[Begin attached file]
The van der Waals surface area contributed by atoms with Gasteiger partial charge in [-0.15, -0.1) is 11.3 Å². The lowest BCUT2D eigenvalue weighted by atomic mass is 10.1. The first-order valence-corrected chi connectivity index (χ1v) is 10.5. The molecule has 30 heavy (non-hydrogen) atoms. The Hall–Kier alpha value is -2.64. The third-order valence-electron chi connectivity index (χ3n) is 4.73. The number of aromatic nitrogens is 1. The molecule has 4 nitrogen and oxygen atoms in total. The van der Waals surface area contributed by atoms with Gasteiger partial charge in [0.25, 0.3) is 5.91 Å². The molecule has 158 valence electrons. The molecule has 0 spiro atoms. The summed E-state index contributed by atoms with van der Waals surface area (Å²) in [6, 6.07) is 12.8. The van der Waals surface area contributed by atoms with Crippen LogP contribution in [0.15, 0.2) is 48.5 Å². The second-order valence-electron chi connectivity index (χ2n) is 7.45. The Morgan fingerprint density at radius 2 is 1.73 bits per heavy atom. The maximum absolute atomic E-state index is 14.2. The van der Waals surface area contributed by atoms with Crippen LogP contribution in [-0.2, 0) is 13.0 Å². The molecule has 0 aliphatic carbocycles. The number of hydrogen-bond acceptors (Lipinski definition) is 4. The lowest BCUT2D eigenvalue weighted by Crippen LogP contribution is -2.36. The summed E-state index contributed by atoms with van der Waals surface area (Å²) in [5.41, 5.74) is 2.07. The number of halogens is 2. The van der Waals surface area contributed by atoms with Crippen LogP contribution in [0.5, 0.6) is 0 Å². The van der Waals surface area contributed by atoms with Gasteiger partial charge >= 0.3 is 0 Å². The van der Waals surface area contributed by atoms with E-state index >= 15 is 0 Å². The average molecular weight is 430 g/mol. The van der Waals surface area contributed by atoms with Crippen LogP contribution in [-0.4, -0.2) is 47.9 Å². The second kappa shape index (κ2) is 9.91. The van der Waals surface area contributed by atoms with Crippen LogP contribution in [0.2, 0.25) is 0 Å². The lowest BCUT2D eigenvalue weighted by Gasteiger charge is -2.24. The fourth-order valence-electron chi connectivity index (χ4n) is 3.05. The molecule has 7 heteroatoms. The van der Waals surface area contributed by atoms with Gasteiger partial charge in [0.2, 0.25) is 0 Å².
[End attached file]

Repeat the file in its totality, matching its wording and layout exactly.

The van der Waals surface area contributed by atoms with Gasteiger partial charge in [-0.15, -0.1) is 11.3 Å². The lowest BCUT2D eigenvalue weighted by atomic mass is 10.1. The first-order valence-corrected chi connectivity index (χ1v) is 10.5. The molecule has 30 heavy (non-hydrogen) atoms. The Hall–Kier alpha value is -2.64. The third-order valence-electron chi connectivity index (χ3n) is 4.73. The number of aromatic nitrogens is 1. The molecule has 4 nitrogen and oxygen atoms in total. The van der Waals surface area contributed by atoms with Gasteiger partial charge in [0.25, 0.3) is 5.91 Å². The molecule has 158 valence electrons. The molecule has 0 spiro atoms. The summed E-state index contributed by atoms with van der Waals surface area (Å²) in [6, 6.07) is 12.8. The van der Waals surface area contributed by atoms with Crippen LogP contribution in [0.15, 0.2) is 48.5 Å². The second-order valence-electron chi connectivity index (χ2n) is 7.45. The Morgan fingerprint density at radius 2 is 1.73 bits per heavy atom. The maximum absolute atomic E-state index is 14.2. The van der Waals surface area contributed by atoms with Crippen LogP contribution in [-0.2, 0) is 13.0 Å². The molecule has 0 aliphatic carbocycles. The number of hydrogen-bond acceptors (Lipinski definition) is 4. The lowest BCUT2D eigenvalue weighted by Crippen LogP contribution is -2.36. The summed E-state index contributed by atoms with van der Waals surface area (Å²) in [5.41, 5.74) is 2.07. The number of halogens is 2. The van der Waals surface area contributed by atoms with Crippen LogP contribution in [0.5, 0.6) is 0 Å². The van der Waals surface area contributed by atoms with Gasteiger partial charge >= 0.3 is 0 Å². The van der Waals surface area contributed by atoms with E-state index >= 15 is 0 Å². The average molecular weight is 430 g/mol. The van der Waals surface area contributed by atoms with Crippen LogP contribution in [-0.4, -0.2) is 47.9 Å². The second kappa shape index (κ2) is 9.91. The van der Waals surface area contributed by atoms with Crippen LogP contribution in [0.2, 0.25) is 0 Å². The lowest BCUT2D eigenvalue weighted by Gasteiger charge is -2.24. The fourth-order valence-electron chi connectivity index (χ4n) is 3.05. The molecule has 7 heteroatoms. The van der Waals surface area contributed by atoms with Gasteiger partial charge in [0.2, 0.25) is 0 Å².